Thanks, Adrie, for approaching this tragedy from a different perspective. Nourishing Traditions has been a most welcome addition to my cookbook collection. Though I still struggle with a love of all things sugary, I am reminded that I am not a pleasant person after a steady diet of this crap. And, if I’m honest with myself, I feel like crap as well — more prone to impatience, petty outbursts towards those I love most, and even feelings of depression/lethargy.

    This is all to say, of course, thank you for reminding us of the importance of wholesome, nourishing foods…

  6. 6
    Trish

    Hey Adrie,

    I agree with you about the importance of whole foods and believe that they are important for sound mental as well as physical health. However, I think that serious mental illness is real and has causes deeper than what could be fixed by eating whole foods. We do not know why murdering psychopaths exist, and even worse, our society is not set up in a way to help them, or to help prevent mass murders. Your advice is good on a person to person level, as in, every person will benefit themselves and their families by eating better. But that isn’t going to stop horrific events like Newtown. I think we need to get our government to take mental health as a serious issue and to do something to help those people.

    Keep up the good work, please!

  7. 7

    Trish,
    Thanks for your thoughts and encouragement – I added a bit to my post, to make it clear that I do agree that more support for mental illness is necessary – I’m mostly trying to add a thought to this issue that I know most people won’t be bringing up.
    Blessings,
    Adrie

  8. 8

    Emily,
    Great points! Thanks so much for your encouragement.
    Blessings,
    Adrie

  9. 9

    Melanie,
    Wishing you luck in the new year!
    Blessings,
    Adrie

  10. 10

    Thanks so much Zillah! I have literally had customers tell me organic food is too expensive, and then get into their Lexus and drive away. Sigh. I think you put it beautifully, that the real poverty is skills and knowledge.
    Blessings,
    Adrie

  11. 11

    Holly,
    What wonderful news! So many blessings, indeed, and thank you for sharing here!
    Blessings,
    Adrie

  12. 12

    [...] attachment villages and also about nutritional deficits, and she sends me an article by Adrie at Fields and Fire who says, “Mental illness and behavioral disorders are hugely affected by diet – give lab rats [...]

  13. 13
    sarah

    Thanks Adri – YES I totally agree. My brain DOES NOT function right when I eat like crap (excuse my language). Any kind of sugar, even honey or maple syrup, and I am depressed within a few hours, in a place that I just don’t EVER go when I don’t eat those things. I tend to yell at my kids more, have a very short temper, and just feel awful and down. Everything appears bad and hard. Just like Emily commented above.

    I am blessed with an amazing farm life, amazing family, time to think about what we want to feed our kids, and enough organic local food that we can choose not to eat at restaurants that serve GMO foods (which is most of them, but THANKFULLY not your bakery – that’s the only place we eat out now). But we choose to vote with our dollars, and choose whole, organic foods, and spend a lot less than people who buy prepared stuff. And we are more balanced and grateful because of it. You are what you put in your body. There are a lot of resources out there, but Nourishing Traditions or the GAPS diet are great places to start, even just to learn about what’s ideal, then make SMALL changes from there. Nice to hear someone talking about this, thank you!!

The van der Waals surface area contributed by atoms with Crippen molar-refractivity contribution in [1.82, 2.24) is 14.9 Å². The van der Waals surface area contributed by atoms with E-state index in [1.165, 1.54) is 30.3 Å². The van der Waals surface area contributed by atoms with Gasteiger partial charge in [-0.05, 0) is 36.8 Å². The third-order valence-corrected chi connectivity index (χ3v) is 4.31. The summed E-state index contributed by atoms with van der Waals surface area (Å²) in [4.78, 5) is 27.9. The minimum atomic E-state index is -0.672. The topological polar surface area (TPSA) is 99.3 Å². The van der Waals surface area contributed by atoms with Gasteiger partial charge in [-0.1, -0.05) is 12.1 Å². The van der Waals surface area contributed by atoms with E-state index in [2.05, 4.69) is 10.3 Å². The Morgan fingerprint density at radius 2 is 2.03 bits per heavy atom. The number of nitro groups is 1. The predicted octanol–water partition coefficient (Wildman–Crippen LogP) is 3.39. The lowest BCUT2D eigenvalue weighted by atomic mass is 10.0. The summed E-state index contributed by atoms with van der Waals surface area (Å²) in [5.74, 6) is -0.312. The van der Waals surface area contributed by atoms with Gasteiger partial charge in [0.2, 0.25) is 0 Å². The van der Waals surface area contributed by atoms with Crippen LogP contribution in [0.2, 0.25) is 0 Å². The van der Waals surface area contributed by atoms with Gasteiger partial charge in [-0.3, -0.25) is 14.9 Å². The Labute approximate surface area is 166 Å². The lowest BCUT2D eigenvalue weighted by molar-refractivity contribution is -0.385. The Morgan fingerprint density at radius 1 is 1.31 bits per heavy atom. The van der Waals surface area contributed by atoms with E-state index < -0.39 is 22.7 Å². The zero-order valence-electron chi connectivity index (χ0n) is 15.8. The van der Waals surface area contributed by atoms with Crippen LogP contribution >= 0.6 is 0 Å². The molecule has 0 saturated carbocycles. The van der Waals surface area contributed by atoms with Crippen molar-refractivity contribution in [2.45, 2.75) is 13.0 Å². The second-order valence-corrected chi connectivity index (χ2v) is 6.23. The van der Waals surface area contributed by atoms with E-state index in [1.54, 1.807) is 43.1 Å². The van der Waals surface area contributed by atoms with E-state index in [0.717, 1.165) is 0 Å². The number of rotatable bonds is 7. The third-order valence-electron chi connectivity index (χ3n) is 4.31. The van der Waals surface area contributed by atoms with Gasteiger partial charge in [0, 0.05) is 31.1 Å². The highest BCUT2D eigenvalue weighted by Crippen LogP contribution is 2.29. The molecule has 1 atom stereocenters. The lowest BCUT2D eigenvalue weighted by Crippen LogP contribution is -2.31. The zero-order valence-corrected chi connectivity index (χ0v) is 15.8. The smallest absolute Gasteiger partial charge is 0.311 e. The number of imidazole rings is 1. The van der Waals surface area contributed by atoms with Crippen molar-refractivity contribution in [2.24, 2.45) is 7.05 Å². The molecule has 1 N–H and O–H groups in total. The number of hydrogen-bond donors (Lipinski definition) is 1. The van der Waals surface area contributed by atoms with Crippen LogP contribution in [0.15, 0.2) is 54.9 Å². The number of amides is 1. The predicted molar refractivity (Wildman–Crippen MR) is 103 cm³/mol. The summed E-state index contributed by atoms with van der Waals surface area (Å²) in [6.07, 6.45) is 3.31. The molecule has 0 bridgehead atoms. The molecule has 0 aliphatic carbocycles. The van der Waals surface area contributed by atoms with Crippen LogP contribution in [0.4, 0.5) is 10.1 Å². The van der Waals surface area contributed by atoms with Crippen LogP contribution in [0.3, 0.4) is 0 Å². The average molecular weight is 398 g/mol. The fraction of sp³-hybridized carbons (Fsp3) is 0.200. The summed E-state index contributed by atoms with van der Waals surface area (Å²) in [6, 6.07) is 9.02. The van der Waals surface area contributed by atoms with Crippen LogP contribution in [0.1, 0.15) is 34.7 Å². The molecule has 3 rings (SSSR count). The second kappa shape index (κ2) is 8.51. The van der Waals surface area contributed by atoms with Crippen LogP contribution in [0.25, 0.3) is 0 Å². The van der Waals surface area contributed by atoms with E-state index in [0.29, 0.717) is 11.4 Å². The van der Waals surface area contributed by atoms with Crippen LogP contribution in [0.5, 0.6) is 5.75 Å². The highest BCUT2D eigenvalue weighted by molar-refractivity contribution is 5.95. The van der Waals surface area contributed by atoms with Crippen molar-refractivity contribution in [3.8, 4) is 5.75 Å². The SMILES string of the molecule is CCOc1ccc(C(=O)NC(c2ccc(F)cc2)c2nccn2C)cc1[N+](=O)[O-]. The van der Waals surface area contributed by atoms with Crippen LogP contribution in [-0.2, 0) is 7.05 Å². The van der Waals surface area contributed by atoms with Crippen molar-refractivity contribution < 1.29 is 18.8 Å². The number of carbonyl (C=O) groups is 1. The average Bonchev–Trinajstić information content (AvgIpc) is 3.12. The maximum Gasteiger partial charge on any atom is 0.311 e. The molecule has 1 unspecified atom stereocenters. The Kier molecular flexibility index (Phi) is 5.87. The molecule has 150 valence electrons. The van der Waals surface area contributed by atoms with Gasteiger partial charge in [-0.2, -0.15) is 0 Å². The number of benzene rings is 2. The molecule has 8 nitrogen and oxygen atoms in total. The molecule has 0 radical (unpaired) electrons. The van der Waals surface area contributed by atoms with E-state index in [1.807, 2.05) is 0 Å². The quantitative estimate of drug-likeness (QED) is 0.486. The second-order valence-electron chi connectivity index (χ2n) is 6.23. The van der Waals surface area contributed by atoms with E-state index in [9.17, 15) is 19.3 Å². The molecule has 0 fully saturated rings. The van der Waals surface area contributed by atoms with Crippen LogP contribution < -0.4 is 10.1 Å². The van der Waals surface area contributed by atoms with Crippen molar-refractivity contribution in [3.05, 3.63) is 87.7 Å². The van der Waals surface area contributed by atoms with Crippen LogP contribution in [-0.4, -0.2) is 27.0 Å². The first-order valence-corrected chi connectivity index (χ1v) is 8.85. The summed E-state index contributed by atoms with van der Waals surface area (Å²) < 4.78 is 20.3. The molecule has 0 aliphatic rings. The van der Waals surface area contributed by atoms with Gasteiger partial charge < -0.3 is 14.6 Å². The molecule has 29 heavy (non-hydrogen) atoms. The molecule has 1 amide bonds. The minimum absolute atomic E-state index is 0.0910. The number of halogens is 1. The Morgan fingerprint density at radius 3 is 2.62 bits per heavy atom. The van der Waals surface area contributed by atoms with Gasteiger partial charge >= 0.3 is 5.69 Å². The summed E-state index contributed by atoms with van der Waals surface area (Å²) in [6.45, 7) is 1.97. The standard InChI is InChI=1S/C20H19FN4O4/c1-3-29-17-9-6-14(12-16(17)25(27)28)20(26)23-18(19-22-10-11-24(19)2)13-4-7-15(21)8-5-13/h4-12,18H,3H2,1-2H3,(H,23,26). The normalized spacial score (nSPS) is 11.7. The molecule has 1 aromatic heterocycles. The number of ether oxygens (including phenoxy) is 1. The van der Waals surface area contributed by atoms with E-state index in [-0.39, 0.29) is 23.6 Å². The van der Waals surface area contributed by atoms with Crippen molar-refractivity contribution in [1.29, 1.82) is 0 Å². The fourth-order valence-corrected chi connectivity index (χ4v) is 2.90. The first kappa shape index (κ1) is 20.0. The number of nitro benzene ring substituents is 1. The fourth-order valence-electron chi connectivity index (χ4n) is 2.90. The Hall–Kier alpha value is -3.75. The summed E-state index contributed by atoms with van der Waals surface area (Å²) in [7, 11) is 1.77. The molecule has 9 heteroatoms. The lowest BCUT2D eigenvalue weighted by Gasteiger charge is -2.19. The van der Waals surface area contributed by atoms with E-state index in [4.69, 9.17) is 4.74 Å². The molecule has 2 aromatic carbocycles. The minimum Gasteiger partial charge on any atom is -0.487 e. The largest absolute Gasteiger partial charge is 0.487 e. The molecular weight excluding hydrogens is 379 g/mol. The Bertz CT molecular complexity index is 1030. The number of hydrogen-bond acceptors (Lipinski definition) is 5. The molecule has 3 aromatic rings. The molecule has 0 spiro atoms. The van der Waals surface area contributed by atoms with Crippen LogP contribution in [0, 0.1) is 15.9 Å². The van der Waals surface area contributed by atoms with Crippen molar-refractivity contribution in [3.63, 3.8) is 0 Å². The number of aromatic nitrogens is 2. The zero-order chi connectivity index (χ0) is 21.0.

14. 14

    Interesting, very interesting…and debatable.
    When something as horrific as the recent mass murder occures, we as a society tend to rush and look for the culprit, the easy and obvious one. In this case gun control and health care. But too often we ignore the root of the problem and, should I add, what nourishes it’s roots! It’s too complex,, the results seem too distant, uncertain.Then each of us has our personnal beliefs that…complete our view of the situation, some will say the anwser is in education, some will say it’s in religion/spirituality and others will see it in nurishment. Don’t get me wrong, I totally agree with you but I’m frustrated because I don’t believe one angle with help anything. Our modern society needs to be cured as a whole; I believe you are very right to speak up for surely good healthy food is a part of it, maybe even a big part of it for the ramification of nutritious food for all would transform society in depth.
    So what can we do? I really don’t know. Thinking about the reasons and the solutions is a good start, speaking up about them is even better (thank you), taking action in correspondance with our beliefs at our own levels, is in my mind the best course of action (you are a bit of a role model for me in this domain! : ) ). But above all working together, combining efforts is imperative as there are many angels that are worthy and I think not one approche is absolute. Too often we do not listen to each other nor do we accept that the angels that others choose are as worthy as our own. Our petty disputes lead us away from what got us all motivated in the first place, finding a solution, curing the problem from it’s roots and ensuring a heathy growth from hense forth.
    Sorry for writing so much today but you really got me thinking! My “cheval de bataille” is also nutritious food and education as Zillah pointed out “skills and knowlege” are sorefully lacking nowadays!!! I just need to remember to listen and work with others who arn’t necessarly on the same page as me but arn’t wrong either. Thank you for getting me thinking!!
    Happy Holidays!

  15. 15

    Thank you for sharing all your thoughts! I agree that it’s very complex, just wanted to add another dimension to the discussion :)
    Blessings,
    Adrie

  16. 16

    Thanks Sarah!!